South Atlantic Water Science Center - South Carolina
USGS staff collecting water-column samples on Bushy Park Reservoir.
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Investigation of Flow Patterns, Water–Quantity, and Water-Quality Conditions in the Bushy Park Reservoir, Charleston, South Carolina
Project Number: FDF1000, FDF2000, FDF3000
The U.S. Geological Survey South Atlantic Water Science Center - South Carolina (USGS-SCWSC), in cooperation with Charleston Water System (CWS), is evaluating the hydrodynamics of the Bushy Park Reservoir to determine the effects on water-quality conditions. Specifically, the CWS has three areas of concern that this investigation will address: (1) hydrologic monitoring of the reservoir to establish a water budget, (2) water-quality sampling, profiling, and continuous monitoring to evaluate the causes of taste-and-odor occurrence, and (3) technical evaluation of appropriate hydrodynamic and water-quality simulation models for the reservoir.
Data collection will include real-time continuous monitoring, discrete water-quality sampling, and vertical and longitudinal profiling by using an Autonomous Underwater Vehicle (AUV). The data-collection effort will help to identify probable “hot spots” of elevated chlorophyll and blue-green algae (BGA) concentrations within the reservoir and give insight to the principal causes of the Bushy Park Reservoir taste-and-odor episodes.
Periods of elevated trans-1, 10-dimethyl-trans-decalol (geosmin) and 2-methylisoborneol (MIB) concentrations have occurred in the Bushy Park Reservoir including an extreme case during the spring of 2012. Occurrence of geosmin and MIB, which produce musty, earthy tastes and odors, are one of the primary causes of taste-and-odor episodes in drinking water. Although not a human health problem, geosmin and MIB are problematic because the human taste-and-odor detection threshold for these compounds is extremely low and conventional water-treatment procedures such as particle separation, oxidation, and adsorption typically do not reduce concentrations below the threshold level. Geosmin- and MIB-producing BGA blooms are attributed to a range of environmental factors, including nutrient concentrations and ratios, light availability, water temperatures, water-column stability, and reservoir flushing rates. Remediation efforts of reservoir conditions where BGA dominance occurred has hinged upon a strong scientific understanding of the mechanisms controlling the algal community.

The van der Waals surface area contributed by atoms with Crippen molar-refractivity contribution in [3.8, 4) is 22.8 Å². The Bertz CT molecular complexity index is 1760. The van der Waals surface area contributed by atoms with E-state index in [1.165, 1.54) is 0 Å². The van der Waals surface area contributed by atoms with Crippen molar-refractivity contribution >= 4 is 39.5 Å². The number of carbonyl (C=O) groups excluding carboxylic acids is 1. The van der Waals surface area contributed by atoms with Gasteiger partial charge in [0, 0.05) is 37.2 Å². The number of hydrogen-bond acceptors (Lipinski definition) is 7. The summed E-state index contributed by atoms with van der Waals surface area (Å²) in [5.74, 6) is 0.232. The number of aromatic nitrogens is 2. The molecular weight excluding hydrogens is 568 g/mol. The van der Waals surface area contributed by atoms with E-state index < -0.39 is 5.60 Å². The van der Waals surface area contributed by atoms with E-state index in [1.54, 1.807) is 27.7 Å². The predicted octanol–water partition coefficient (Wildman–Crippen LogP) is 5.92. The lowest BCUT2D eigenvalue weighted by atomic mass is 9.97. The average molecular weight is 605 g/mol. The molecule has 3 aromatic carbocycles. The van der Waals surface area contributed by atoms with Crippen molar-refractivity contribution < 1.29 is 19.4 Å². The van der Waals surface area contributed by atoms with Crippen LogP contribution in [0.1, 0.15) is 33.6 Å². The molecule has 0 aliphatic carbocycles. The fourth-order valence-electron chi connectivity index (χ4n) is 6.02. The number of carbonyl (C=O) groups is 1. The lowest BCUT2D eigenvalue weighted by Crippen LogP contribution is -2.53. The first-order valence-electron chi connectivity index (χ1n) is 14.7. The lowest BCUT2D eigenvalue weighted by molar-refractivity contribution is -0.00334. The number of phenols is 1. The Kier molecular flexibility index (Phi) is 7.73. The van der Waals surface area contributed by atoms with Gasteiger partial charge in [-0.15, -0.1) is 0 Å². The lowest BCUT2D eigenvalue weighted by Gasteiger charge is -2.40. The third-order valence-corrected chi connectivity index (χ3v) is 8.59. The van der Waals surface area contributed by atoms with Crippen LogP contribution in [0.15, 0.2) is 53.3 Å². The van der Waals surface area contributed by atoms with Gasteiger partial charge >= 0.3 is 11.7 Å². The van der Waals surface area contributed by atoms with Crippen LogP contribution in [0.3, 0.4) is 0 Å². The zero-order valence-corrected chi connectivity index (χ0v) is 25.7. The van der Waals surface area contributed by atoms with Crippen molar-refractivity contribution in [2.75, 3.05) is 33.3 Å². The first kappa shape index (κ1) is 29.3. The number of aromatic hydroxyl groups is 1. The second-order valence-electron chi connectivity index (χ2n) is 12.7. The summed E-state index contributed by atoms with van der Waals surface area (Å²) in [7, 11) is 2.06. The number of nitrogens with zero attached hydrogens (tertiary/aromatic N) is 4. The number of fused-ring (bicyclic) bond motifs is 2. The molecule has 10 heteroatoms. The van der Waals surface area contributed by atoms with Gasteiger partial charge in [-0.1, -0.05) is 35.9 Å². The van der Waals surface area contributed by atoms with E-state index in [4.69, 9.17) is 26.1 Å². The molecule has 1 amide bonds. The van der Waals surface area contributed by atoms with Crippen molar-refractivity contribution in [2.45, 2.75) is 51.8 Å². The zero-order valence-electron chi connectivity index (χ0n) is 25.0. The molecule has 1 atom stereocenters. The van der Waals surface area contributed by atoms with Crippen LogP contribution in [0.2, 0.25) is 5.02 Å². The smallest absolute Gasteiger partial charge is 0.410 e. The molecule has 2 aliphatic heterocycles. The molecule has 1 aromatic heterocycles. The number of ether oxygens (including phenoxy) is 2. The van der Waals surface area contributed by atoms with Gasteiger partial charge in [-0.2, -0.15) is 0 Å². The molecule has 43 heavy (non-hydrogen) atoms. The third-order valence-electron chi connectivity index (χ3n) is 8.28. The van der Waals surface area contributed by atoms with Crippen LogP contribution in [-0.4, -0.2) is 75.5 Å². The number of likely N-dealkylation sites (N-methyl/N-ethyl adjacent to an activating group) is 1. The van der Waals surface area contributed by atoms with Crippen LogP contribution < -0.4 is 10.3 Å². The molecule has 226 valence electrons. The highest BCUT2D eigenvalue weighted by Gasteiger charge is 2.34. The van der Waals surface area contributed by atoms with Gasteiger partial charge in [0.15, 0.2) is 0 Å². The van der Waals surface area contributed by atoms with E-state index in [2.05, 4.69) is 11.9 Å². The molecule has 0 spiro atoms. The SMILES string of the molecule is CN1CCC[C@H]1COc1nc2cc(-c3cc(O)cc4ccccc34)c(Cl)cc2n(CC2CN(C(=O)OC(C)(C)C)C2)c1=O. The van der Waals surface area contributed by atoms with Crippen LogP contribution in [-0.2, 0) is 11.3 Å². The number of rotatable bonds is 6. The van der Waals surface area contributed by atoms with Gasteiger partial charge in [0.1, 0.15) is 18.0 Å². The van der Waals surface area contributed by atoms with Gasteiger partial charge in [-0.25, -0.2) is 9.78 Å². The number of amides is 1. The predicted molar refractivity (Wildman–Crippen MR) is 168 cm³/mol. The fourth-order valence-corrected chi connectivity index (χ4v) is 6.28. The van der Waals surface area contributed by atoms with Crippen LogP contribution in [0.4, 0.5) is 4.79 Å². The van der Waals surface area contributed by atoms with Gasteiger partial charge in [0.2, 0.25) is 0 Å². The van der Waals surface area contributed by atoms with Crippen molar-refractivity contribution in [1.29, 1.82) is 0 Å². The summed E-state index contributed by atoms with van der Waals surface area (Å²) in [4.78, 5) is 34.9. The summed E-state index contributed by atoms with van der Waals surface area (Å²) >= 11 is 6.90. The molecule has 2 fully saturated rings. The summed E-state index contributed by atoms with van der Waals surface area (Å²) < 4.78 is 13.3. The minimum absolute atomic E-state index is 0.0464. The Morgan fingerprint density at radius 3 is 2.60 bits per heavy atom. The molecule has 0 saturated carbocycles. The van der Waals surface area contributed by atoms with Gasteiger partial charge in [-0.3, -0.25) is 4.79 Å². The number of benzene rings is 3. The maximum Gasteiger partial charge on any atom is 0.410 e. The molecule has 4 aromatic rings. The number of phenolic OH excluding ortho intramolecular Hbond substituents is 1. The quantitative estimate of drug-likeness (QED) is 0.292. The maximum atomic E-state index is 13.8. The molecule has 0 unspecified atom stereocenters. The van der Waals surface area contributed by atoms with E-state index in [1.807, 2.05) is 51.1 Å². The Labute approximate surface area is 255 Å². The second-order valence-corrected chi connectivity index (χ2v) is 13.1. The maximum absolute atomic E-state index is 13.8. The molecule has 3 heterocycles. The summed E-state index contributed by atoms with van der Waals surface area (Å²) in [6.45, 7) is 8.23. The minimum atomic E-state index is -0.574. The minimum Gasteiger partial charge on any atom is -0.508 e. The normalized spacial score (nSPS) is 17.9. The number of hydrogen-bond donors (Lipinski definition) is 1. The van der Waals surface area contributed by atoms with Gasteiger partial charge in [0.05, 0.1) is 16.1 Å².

Evaluating the physical and chemical conditions within the Bushy Park Reservoir with respect to changes in BGA concentration may provide CWS a basis to further modify management strategies to reduce taste-and-odor occurrence. Management strategies can be implemented long-term to prevent conditions under which BGA dominate and additional treatment technologies, like the powdered activated carbon that CWS currently (2014) utilizes, can be implemented short-term to reduce or remove the taste-and-odor compounds.
The data to determine the water budget and reservoir circulation dynamics of Bushy Park Reservoir will include measurements of the volume of the reservoir and the inflows and outflows to the reservoir; bathymetric data collected using an AUV; withdrawal information collected from area industries and CWS; water-level data from the new installation of a continuous real-time water-level gage located near the Bushy Park Reservoir dam; and collection of index velocity measurements at the Durham Canal gage and at temporary locations throughout the reservoir. To measure the flow in the water tunnels, real-time monitoring stations will be established and acoustic Doppler velocity meters will be located in the tunnels.